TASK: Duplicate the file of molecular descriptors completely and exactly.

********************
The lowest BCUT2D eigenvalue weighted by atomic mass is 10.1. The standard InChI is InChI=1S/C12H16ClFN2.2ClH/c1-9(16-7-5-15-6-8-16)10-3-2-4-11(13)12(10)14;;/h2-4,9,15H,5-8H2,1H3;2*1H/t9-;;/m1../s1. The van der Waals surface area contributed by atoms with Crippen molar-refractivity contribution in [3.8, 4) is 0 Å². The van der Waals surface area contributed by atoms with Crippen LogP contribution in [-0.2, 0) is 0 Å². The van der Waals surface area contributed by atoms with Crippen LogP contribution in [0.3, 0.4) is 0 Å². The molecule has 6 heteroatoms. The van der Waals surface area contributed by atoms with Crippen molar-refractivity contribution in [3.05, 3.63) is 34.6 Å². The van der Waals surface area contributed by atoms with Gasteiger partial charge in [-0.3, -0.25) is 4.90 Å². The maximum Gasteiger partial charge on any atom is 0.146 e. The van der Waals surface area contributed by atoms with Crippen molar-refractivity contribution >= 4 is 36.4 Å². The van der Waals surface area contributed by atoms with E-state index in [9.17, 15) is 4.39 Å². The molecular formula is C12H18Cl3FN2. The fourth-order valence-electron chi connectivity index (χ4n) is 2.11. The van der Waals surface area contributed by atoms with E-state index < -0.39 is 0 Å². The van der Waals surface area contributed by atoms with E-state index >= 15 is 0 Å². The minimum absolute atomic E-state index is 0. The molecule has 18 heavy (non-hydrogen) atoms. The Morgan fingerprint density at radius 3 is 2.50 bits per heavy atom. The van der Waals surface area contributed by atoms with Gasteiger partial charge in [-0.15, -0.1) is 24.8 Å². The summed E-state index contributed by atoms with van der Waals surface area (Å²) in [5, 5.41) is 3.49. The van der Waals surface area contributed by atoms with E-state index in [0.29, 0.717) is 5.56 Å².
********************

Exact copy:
The lowest BCUT2D eigenvalue weighted by atomic mass is 10.1. The standard InChI is InChI=1S/C12H16ClFN2.2ClH/c1-9(16-7-5-15-6-8-16)10-3-2-4-11(13)12(10)14;;/h2-4,9,15H,5-8H2,1H3;2*1H/t9-;;/m1../s1. The van der Waals surface area contributed by atoms with Crippen molar-refractivity contribution in [3.8, 4) is 0 Å². The van der Waals surface area contributed by atoms with Crippen LogP contribution in [-0.2, 0) is 0 Å². The van der Waals surface area contributed by atoms with Crippen LogP contribution in [0.3, 0.4) is 0 Å². The molecule has 6 heteroatoms. The van der Waals surface area contributed by atoms with Crippen molar-refractivity contribution in [3.05, 3.63) is 34.6 Å². The van der Waals surface area contributed by atoms with Gasteiger partial charge in [-0.3, -0.25) is 4.90 Å². The maximum Gasteiger partial charge on any atom is 0.146 e. The van der Waals surface area contributed by atoms with Crippen molar-refractivity contribution >= 4 is 36.4 Å². The van der Waals surface area contributed by atoms with E-state index in [9.17, 15) is 4.39 Å². The molecular formula is C12H18Cl3FN2. The fourth-order valence-electron chi connectivity index (χ4n) is 2.11. The van der Waals surface area contributed by atoms with E-state index < -0.39 is 0 Å². The van der Waals surface area contributed by atoms with E-state index >= 15 is 0 Å². The minimum absolute atomic E-state index is 0. The molecule has 18 heavy (non-hydrogen) atoms. The Morgan fingerprint density at radius 3 is 2.50 bits per heavy atom. The van der Waals surface area contributed by atoms with Gasteiger partial charge in [-0.15, -0.1) is 24.8 Å². The summed E-state index contributed by atoms with van der Waals surface area (Å²) in [5, 5.41) is 3.49. The van der Waals surface area contributed by atoms with E-state index in [0.29, 0.717) is 5.56 Å².